McKellen, Before He Was Sir Ian: Acting Shakespeare at The National Theatre

By Jared Strange, Director of Education and Community Programs

Published June 27, 2024

A black and white image of Ian McKellen, a white man looking directly at the camera. "Ian McKellen Acting Shakespeare" is written in the left corner.
A selection from the front cover of the Stagebill program for Ian McKellen’s Acting Shakespeare, performed at The National Theatre in 1987.

It’s hard to imagine a world in which Sir Ian McKellen is not a household name, but that was the case when he made his second visit to The National Theatre in 1987. McKellen had previously appeared at The National in 1980, playing the role of Salieri in Peter Shaffer’s Amadeus prior to its Broadway run, which earned him a Tony Award. This time, he trod the stage alone in Acting Shakespeare, a one-man show that intermingled the Bard’s soliloquies with his own commentary. Back then, the man who would later earn a knighthood, two Oscar nominations, and global fame for portraying such iconic figures as Gandalf the Grey in Lord of the Rings, Magneto in X-Men, and James Whale in Gods and Monsters, was still years away from his blockbuster breakthrough. However, another, more personal breakthrough was just around the corner: coming out.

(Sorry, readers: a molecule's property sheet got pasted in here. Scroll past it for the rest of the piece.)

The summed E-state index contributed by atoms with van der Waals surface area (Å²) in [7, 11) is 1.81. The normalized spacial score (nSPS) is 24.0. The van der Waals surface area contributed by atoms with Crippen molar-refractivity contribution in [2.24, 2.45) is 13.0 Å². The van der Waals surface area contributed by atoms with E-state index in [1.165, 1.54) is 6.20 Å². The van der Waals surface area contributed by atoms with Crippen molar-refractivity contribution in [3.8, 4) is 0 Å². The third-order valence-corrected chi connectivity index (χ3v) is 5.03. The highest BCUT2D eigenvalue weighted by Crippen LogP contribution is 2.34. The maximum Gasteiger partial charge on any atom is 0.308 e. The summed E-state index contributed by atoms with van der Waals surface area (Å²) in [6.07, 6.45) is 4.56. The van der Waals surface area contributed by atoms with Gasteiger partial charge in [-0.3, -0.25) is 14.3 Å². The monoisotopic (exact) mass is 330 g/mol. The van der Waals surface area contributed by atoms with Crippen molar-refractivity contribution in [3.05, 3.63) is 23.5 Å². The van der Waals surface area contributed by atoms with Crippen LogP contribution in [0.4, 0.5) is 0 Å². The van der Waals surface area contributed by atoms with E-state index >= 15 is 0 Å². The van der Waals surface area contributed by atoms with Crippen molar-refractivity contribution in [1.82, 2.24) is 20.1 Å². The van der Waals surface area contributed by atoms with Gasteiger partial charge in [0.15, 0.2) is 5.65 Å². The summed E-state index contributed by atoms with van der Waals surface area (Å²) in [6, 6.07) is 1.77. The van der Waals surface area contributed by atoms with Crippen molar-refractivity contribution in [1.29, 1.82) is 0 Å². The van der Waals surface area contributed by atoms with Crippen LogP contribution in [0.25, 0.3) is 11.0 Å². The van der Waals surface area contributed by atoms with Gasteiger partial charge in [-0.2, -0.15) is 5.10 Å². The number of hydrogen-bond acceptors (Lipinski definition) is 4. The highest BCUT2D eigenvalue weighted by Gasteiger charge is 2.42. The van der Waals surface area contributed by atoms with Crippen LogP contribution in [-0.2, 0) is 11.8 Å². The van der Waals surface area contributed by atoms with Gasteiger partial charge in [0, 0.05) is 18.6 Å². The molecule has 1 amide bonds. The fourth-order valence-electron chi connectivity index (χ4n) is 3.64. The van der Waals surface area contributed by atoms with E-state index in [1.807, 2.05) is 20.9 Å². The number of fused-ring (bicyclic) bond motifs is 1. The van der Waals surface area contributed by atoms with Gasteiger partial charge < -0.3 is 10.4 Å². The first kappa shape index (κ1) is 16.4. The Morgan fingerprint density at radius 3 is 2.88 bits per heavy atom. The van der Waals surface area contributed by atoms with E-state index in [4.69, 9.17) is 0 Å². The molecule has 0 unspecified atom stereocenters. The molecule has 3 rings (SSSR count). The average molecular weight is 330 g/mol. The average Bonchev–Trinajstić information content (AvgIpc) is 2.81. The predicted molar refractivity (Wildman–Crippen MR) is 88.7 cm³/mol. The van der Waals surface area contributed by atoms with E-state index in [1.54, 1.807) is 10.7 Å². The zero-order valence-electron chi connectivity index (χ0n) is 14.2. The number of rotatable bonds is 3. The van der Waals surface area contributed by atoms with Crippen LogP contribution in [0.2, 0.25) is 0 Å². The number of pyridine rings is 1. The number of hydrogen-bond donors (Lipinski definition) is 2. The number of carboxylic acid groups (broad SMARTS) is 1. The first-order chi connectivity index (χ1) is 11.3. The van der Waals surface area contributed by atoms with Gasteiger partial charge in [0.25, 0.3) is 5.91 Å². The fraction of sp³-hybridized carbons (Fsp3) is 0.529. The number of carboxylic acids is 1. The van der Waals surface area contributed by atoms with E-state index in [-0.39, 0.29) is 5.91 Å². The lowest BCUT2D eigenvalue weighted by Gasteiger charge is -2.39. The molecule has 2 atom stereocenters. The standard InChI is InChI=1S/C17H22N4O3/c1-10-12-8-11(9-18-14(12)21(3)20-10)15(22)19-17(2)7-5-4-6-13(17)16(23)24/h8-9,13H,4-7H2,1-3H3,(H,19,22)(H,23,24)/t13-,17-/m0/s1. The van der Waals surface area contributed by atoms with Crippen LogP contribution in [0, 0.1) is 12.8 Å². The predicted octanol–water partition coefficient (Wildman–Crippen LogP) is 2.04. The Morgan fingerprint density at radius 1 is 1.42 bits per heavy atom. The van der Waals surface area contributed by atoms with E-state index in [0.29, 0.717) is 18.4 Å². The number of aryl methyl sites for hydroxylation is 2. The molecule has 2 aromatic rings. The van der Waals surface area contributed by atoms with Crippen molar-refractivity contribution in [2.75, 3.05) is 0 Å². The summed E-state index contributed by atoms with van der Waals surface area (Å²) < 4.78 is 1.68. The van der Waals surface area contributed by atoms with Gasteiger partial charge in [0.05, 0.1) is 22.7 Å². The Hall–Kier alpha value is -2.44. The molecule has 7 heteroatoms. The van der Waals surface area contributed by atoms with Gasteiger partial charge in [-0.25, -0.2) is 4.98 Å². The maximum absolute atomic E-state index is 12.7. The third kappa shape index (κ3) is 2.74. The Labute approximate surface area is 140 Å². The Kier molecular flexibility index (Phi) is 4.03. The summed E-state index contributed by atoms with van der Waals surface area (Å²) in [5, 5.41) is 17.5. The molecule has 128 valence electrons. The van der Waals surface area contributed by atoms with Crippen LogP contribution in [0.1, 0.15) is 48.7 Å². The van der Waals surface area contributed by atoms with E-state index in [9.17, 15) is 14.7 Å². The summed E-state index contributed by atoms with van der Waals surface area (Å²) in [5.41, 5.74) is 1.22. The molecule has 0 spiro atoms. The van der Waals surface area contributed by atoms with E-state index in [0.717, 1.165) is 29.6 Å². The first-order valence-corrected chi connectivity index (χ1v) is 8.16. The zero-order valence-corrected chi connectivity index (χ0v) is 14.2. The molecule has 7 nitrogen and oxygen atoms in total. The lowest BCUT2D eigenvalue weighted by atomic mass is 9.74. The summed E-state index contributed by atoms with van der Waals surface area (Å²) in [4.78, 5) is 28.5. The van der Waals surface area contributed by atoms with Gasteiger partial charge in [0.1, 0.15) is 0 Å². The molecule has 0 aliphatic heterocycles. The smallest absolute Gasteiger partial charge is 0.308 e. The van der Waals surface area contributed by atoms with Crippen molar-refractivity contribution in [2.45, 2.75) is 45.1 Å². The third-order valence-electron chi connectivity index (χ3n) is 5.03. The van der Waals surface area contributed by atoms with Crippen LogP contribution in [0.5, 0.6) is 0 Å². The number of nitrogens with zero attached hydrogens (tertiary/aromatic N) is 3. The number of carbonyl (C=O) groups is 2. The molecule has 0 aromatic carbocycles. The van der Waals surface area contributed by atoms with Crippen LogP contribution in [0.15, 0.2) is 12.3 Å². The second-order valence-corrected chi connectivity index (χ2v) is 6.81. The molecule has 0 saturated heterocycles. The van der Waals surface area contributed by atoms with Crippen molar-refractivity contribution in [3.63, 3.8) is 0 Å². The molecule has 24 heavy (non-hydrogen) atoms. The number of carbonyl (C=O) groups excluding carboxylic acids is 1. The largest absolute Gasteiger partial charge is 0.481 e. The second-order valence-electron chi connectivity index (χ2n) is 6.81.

By March of 1987, Ian McKellen was already widely acknowledged as one of the preeminent stage actors of his generation, and Acting Shakespeare, a solo show of his own invention, represented the perfect showcase for his gifts. It all began with an invitation to present something for the Edinburgh Fringe Festival in 1976. Acting on short notice, McKellen threw together some scenes and pulled a few tricks to hold them together. “I’d scarcely worked out what I wanted to say, let alone learnt the famous speeches,” he recalled in a program note for The National Theatre engagement. “So I had [crib notes] stuffed up my sleeve, with prompts all over the little stage. That might have been the end of it and as I’ve never much liked other people’s one-man shows, I shouldn’t have much missed my own.”